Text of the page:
Fighting the good fight: comprehensive action to reduce sodium levels in food
Health organizations have been concerned for some time about the need for Canada to take action on the issue of sodium consumption. Sodium is an element found in table salt and in many foods in our diet. Sodium consumption is one of the most obvious modifiable risk factors for heart disease, since cutting sodium has an almost immediate impact on high blood pressure, a major risk factor for stroke and health disease.
Almost all Canadians consume too much sodium. Figures from Statistics Canada indicate that the average Canadian consumes more than 3,100 mg of sodium a day whereas an adequate daily intake is 1,200 mg to 1,500 mg of sodium.
In 2007, 17 Canadian health organizations came together to urge the federal government to set graduated targets for sodium levels, monitor progress, and educate consumers. Dr. Kevin Willis, director of the Canadian Stroke Network, said: "If we discovered that a food additive was causing 30% of all cancers, something would be done right away. The same action is needed with sodium to prevent stroke, heart disease and other vascular illnesses."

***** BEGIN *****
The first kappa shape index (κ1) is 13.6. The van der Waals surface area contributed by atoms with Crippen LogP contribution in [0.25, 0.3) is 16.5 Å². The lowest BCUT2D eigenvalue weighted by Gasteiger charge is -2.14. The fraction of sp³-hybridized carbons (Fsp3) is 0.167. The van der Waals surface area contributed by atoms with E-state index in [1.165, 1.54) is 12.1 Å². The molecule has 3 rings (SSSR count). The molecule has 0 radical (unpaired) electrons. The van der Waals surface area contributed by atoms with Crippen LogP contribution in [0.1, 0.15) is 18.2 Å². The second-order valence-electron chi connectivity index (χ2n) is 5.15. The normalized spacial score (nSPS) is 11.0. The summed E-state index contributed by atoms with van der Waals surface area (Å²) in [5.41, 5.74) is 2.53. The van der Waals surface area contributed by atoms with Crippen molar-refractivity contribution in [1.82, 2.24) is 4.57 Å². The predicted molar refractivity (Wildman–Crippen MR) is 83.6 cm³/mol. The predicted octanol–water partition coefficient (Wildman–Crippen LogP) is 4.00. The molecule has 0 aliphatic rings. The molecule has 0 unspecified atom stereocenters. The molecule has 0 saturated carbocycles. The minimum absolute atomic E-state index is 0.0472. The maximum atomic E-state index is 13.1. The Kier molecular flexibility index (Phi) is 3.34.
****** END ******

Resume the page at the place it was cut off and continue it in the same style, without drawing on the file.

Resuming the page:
The process of setting targets for sodium content in foods is complex, according to Health Canada. Sodium is used as flavouring and as a preservative and antibacterial agent, and has many effects on the texture and structure of foods. In 2007, the Government of Canada established the Sodium Working Group and in 2009 the Group recommended that sodium consumption be reduced to 2300 mg per person per day by the year 2016. This goal was based on the criteria that sodium targets be voluntary, significant, gradual, realistic, feasible, measurable and sustainable.
For this to be achieved, Canadians will need to become more aware of sodium in foods. Mandatory nutrition labelling for pre-packaged foods will assist consumers because sodium is one of the nutrients listed.
Canadian consumers can "fight the good fight" by:
- Choosing foods that are lower in sodium such as fresh, unprocessed foods
- Reading the nutrition label to make informed food choices
- Looking for foods that are salt-free, low in sodium, or reduced in sodium
- Preparing foods with little or no added salt and trying other flavouring options such as herbs and spices
The Sodium Working Group released its Strategy Report, including a framework for monitoring and evaluation, in the summer of 2010.
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Image source:Health Canada